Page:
Why Joe Biden Could Benefit From Floating His Cabinet Picks Before Election Day

Joe Biden made headlines with his vice presidential pick, Kamala Harris — but should he be elected, there are more personnel decisions in his future. Specifically, Biden will need to select his cabinet, a process that typically takes place in late November and December, after the votes have been tallied. However, in a particularly contentious election, making his picks public before voters cast their ballots could be a winning strategy.

Announcing cabinet choices before the outcome of an election is a calculated risk, as it can seem like a candidate is taking voters' support for granted before they've actually gone to the polls. However, it can also demonstrate the candidate's judgment to voters and indicate what kind of government that candidate intends to run. For Biden, who's faced with uniting and leading a split Democratic party, the approach could help him win over more progressive voters — depending, of course, on who he nominates.

In recent years, a rift has formed in the Democratic party, with cracks starting to show during the 2016 election when Hillary Clinton ran against Bernie Sanders for the Democratic nomination. That rift between progressive and more moderate Democrats widened during the 2020 Democratic primaries, with progressive candidates like Bernie Sanders and Elizabeth Warren generating enough support to last until the final rounds of the primary election. Biden is aware of this divide and could prove that he wants to bring unity and lead a movement by appointing his Democratic contenders like Sanders and Warren. Bernie Sanders himself, an icon for progressive Democrats, has said that Biden has potential to be "a very progressive president."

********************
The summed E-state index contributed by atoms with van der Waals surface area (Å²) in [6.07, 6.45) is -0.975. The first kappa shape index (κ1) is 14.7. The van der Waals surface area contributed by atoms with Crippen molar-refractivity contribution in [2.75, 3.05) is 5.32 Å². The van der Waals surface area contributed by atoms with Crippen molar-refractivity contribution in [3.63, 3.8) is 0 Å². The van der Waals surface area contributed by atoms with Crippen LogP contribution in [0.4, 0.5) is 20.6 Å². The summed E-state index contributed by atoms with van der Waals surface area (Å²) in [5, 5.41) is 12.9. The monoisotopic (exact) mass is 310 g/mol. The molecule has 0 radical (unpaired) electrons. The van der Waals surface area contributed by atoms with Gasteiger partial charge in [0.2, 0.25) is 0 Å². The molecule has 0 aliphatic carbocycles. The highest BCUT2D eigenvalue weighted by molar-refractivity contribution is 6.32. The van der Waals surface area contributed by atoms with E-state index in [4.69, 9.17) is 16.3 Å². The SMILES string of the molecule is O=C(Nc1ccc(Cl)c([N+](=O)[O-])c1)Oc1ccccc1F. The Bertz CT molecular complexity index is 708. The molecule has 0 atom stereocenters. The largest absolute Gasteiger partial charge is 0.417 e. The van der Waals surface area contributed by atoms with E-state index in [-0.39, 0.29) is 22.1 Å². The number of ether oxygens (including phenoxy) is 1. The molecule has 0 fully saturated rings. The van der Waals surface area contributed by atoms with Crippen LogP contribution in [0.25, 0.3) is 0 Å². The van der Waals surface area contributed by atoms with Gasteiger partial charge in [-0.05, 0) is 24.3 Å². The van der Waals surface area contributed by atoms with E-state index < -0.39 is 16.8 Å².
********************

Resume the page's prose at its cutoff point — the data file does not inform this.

During the Democratic debates, Biden said that his administration would "look like the country." Apparently he's already spoken with several of his former vice presidential candidates about potential cabinet opportunities, a group that included progressive leaders like Warren. By asking politicians like Warren to lead at his side, Biden could show that his administration won't be rooted in tradition and gain the faith and votes of more progressive Democrats. He could position himself as the leader of a transition from the old to new guard and broker an alliance with progressives that may not trust him to advance the party.

While announcing cabinet nominations before an election might be nontraditional, so is the 2020 election. The combined challenges that Biden faces are unprecedented: encouraging voters during a pandemic, campaigning in a contentious political climate, and representing a split political party. Naming his cabinet early could help with two of those three: not only would it garner media coverage but, more importantly, it would indicate the kind of government he intends to run. And for the almost-half of Democrats that identify as more liberal, nominating a progressive cabinet could be a crucial step in winning their votes.